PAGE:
CAMDEN, Maine — Without voters’ permission, town officials funneled more than $700,000 from Camden’s general fund to the Ragged Mountain Recreation Redevelopment Project at the Camden Snow Bowl, the auditor hired by the town’s Select Board found.

Ripping into the board on Tuesdsay night for its sloppy handling of the $6.5 million project, auditor Ron Smith of Buxton-based RHR Smith and Co. said, “This shouldn’t have been that hard. You had some good fiscal practices, and you chose to not use them.”

Board Chairman John French said the financial bungling is “probably one of the worst things that’s happened in my tenure on the board. It got away from us… We’re trying to make it right.”

Smith compared the money trails that his audit uncovered to “tentacles” that improperly extended into virtually all municipal departments. Smith discovered that the town “put a drain on (its own) cash flow” by tapping $743,000 too much from the municipal general fund to pay for the project.

In a November. 2013 referendum, residents voted to borrow up to $2 million and to match $4.5 million in privately raised money through the Ragged Mountain Recreation Area Foundation for the project, which was supposed to include new ski trails, new ski lifts, a beginner ski area, more parking and a new two-story lodge.

The lodge has yet to be built, but the project is already $47,529 over budget, Smith said.

Meanwhile, the state Department of Environmental Protection fined the town $44,000 in February for destroying a section of forest on Ragged Mountain during excavations related to the redevelopment project and for failing to prevent erosion that polluted nearby bodies of water.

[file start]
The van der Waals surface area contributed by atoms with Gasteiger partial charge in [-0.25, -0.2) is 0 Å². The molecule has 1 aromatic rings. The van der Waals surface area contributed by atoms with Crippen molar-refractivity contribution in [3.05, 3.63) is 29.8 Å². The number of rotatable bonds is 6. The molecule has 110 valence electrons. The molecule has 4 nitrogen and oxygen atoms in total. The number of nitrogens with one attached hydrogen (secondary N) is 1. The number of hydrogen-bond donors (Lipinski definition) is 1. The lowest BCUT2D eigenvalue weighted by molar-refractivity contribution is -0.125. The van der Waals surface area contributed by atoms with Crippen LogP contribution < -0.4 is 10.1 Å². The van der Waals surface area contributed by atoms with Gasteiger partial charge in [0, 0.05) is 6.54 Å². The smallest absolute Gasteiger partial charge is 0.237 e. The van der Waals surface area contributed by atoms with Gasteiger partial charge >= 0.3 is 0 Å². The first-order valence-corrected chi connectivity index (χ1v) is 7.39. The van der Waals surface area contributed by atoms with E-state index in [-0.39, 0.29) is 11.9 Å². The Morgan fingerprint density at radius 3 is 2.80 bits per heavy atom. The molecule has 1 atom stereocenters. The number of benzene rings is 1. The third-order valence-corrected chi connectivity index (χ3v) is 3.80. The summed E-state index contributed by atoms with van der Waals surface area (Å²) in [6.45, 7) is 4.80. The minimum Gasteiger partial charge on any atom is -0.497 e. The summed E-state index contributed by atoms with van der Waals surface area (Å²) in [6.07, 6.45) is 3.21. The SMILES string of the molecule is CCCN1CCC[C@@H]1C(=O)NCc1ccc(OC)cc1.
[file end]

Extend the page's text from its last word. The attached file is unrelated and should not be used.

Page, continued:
The town is negotiating a consent agreement with the DEP. The town might end up paying for $44,000-worth of other environmental mitigation efforts in the Ragged Mountain area, Town Attorney William Kelly said Tuesday night.

Board member James Heard, who called the project “terribly mismanaged,” said that if his term weren’t expiring in June, he would have resigned over “the proverbial poop hitting the fan.”

“We’ve known for some time that this was not going to be a pretty picture,” Heard said. “I feel ashamed. I’m embarrassed by this. I’m pissed that I wasn’t more insistent with Pat (Finnigan) in getting the information we needed.”

Finnigan resigned as town manager in January just hours after the board agreed to an audit.

Landon Fake, general manager of the Snow Bowl and the town’s parks and recreations director, resigned a week after Finnigan.

While board members all said they had been aware on some level that the project was being mismanaged, it took resident Chris Morong, a former member of an ad hoc project redevelopment budget committee, submitting a Freedom of Information Access Act request for Snow Bowl financial information in December to nudge the board into agreeing to the audit.

“We own it as a board,” French said. “We didn’t pay enough attention to it. We had 6 million excuses,” he said.

“Someone should have been raising their hand, saying, ‘Fire! Fire!’ ” French said.